Managed Money Cautiously Bullish Cattle

Managed money became more bullish on live cattle during the week ended Tuesday, but they did so cautiously, nudging their net long position higher for the second straight week.

The Commodity Futures Trading Commission’s Commitments of Traders report, for the week ended March 17, shows managed money with a net long position of 53,684 live cattle contracts, up 1,711 contracts, or 3.29%, from 51,973 the previous week.

At the same time, producers and others who handle the cattle decreased their net short positions by 223 contracts, or 0.24%, to 94,021 from 94,244 the previous week.

The CFTC report said changes in the net position of managed money came as these speculators added 1,216 long positions and trimmed 495 short positions.  They also added 3,425 spread positions.  The action left managed money’s long position representing 27.0% of long open interest with their short position representing 6.3% of total open interest.

Producers arrived at their new positions by adding 1,020 long positions and 797 short positions, the CFTC said.  This left them representing 12.5% of total long open interest and 48.8% of total short open interest.

Total cattle open interest during the week rose 11,097 contracts, or 4.47%, to 259,529 from 248,432.

During the latest reporting week, the Apr futures contract corrected lower for two days before resuming its current bullish trend.  The contract on Tuesday, March 10, hit a high of $155.00 per cwt, a low of $153.35 and a close of $154.75, followed a week later by a high of $154.10, a low of $153.20 and a close of $153.57.




As managed money adjusts its net long cattle position, the real story for the industry may lie in the way managed money took its net long position in corn to a net short position during the week.  The CFTC reported that these speculators were net short by 63,058 contracts after being net long the previous week by 14,866.

Some analysts said the drop of 77,924 contracts took managed money to their lowest position in years.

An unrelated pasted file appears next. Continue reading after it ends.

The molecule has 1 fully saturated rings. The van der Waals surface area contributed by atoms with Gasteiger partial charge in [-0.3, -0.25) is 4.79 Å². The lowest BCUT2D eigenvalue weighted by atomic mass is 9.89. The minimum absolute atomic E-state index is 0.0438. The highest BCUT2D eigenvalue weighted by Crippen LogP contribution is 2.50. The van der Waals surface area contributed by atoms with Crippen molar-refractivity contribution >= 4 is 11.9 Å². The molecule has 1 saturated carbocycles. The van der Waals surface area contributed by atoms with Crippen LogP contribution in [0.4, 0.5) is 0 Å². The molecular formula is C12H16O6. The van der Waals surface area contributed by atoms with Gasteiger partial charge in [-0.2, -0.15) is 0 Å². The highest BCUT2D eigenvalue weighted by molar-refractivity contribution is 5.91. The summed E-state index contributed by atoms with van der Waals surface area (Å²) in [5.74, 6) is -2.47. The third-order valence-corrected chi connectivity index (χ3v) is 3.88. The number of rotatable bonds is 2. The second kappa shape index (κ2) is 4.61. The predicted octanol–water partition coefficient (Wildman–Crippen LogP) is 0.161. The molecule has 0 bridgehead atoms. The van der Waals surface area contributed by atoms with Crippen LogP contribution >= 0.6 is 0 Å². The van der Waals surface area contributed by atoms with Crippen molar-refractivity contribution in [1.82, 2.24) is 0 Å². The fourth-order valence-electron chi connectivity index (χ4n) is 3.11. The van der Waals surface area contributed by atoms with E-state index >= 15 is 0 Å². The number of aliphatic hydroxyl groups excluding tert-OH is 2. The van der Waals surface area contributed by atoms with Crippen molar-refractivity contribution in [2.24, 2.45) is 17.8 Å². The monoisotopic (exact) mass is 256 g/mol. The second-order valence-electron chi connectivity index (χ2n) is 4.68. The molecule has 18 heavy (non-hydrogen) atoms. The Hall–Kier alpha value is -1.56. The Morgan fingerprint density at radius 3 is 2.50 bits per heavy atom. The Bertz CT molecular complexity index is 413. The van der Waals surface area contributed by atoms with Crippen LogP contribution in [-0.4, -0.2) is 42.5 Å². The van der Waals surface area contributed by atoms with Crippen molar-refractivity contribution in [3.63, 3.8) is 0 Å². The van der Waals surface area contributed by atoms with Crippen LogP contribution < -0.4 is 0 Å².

During the week, managed money liquidated a net 11,919 long positions and added 66,005 short positions while increasing their spread positions by 10,715.  In the end, they represented 14.0% of long open interest and 18.7% of short open interest.

During the same week, producers slashed their net short positions by 67,257 contracts, or 28.5%, to 168,762 from 236,019 the previous week, taking them to their lowest net short position in more than a year.

The CFTC said producers added 42,255 long corn positions and covered 25,002 short positions to leave them representing 24.3% of long open interest and 37.0% of short open interest.

During the reporting week, the May futures contract struggled to move higher, only to fall on Monday.  The contract settled Tuesday, March 17, at $3.71 a bushel, compared with $3.82 ¼ a week earlier.  Subsequent to the latest CFTC week, the contract declined to a low of $3.67 on Wednesday before turning higher again.

But in spite of the narrowing of net positions by managed money and producers, total open interest during the week rose to 1.331 million contracts for a gain of 6.91%.




Cash cattle markets last week were steady to firm, compared with a week earlier at $161 to mostly $163 per cwt on a live basis.  Shorter feedlot showlists were said to have helped the negotiating positions of cattle owners, but the higher prices ate into packer margins.

The CME Feeder Cattle Index for the seven days ended Thursday was $213.97 per cwt, up $1.36 on the day.  Mar futures settled Friday at $214.87, up $0.82.




–Traders are viewing Friday’s USDA Cattle-on-Feed report as neutral to somewhat bullish with February placements below expectations.  However, with Friday’s push to higher prices, much of any bullishness may already be in the market.

–While the Federal Open Market Committee removed the word “patient” from its statement following its monthly meeting last week, other official comments, along with those of Chairwoman Janet Yellen were more accommodative, which equities markets are taking to heart.